Eight-year-old Conor Franklin, son of David and Amber Franklin, stood by in awe as he observed his uncle using a bow to shoot arrows into a target. At the time, Conor's uncle, Mark Franklin, was practicing archery at the Winnebago shooting range. Conor's eyes lit up as he watched arrow after arrow pierce the target. He knew at that moment that he also wanted to be an archer.
Fast forward five years and the once hopeful eight-year-old is now a World Champion archer for his age bracket.
"He shoots better than most adults," says Franklin's father, David Franklin. "He definitely shoots better than anyone in this room."
Franklin participates in three, sometimes four, competitions throughout the nation each year. Until recently when he turned 13, he was in the 12 and under, or Cub, bracket.
He has participated in upwards of 100 competitions and has a medal to show for each of them, but his biggest accomplishment was placing third in the Iowa State Archery Association national competition in the 12 to 15, or Youth, category.
"My biggest accomplishment would have to be getting third place at the ISAA?because it was my first year in Youth and the other kids were 14, two years older than me," Franklin says.
Moving from the Cub bracket to the Youth bracket, shooters will experience some changes. Now shooting from 20 yards away instead of 10 yards, Franklin had no difficulty in firing a perfect score of 300 at the 2014 ISAA?Championship.
"I?always practice at 20 yards, but when I?shot as a Cub, we only had to shoot from 10 yards. That was probably what helped me the most," Franklin explains.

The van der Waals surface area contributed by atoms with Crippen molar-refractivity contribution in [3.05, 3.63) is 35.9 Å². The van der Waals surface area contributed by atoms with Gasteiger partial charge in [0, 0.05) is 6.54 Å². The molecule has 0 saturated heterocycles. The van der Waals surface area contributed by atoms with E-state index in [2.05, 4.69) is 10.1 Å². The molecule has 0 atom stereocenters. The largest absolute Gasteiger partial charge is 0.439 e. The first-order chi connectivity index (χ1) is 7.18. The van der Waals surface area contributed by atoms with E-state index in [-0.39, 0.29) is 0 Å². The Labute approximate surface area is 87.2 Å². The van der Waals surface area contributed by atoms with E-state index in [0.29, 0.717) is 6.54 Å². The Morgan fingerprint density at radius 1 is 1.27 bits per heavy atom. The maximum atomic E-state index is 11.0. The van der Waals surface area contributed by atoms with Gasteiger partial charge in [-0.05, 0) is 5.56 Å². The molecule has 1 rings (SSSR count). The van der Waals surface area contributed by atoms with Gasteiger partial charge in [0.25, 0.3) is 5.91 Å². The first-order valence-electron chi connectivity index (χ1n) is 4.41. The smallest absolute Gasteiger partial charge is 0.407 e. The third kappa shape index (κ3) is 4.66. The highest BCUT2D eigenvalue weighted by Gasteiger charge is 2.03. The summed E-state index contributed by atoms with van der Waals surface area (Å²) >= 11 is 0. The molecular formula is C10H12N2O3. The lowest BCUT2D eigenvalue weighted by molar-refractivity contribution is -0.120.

Though the 2014 ISAA Championship is Franklin's proudest accomplishment, he has triumphed in several other competitions.
In 2013 alone, he placed second at the national convention in Las Vegas, first at the ISAA Championship and he took second place at the World Field Archery Championship in Yankton, S.D.
Once 2014 rolled around, Franklin competed against other kids his age from more than 30 different countries at the?World Field Archery Championship in Yankton.
He walked away as the Grand Champion in his age bracket, but he also achieved the highest score among more than 240 other shooters of all different ages.
"When I'm competing, I try not to think of how my other competitors are doing. I try not to look at their targets, I just try to keep focused and keep my form," Franklin says.
Competition is only one aspect of archery to take into consideration. Franklin spends hours training, practicing and improving his form and focus.
He prefers to practice and compete during the winter months when he can shoot indoors, but that doesn't prevent him from shooting more than 2,000 arrows during the summer to prepare for his winter competitions.
"It's either windy, rainy, hot or there are too many mosquitoes outside," says David Franklin about the unpredictability of shooting outside. "You never know what to expect when you shoot outside."
Between each arrow, Franklin visualizes himself shooting the next arrow into the target.
"It helps because you're confident in yourself that you'll shoot an X the next arrow, but if you don't, you don't get down on yourself for not shooting an X," Franklin says.
Franklin hopes that someday all of his shooting techniques and secrets will pay off.
For the future, he wants to compete in the professional stadium in Las Vegas.
"My goal is to go down into a stadium where all the pros shoot and win and get tons and tons of money!" Franklin laughs.
Eventually, he would also like to try out for the USA Olympic Team. However, the Olympics only accept shooters who use a recurve bow and Franklin uses a compound bow.
"When the Olympics changes their requirements and allows compound bows, there is no doubt he'll try out," David Franklin said.
Though Conor Franklin's goals are definitely attainable, he has set goals for himself for the next year as well.
"I?would like to place in the top three in Vegas," he explains. "At ISAA, I would like to place first or second, and at nationals I want to place in the top three."
Franklin will have the chance to meet his short-term goals come winter when he begins his next round of competitions.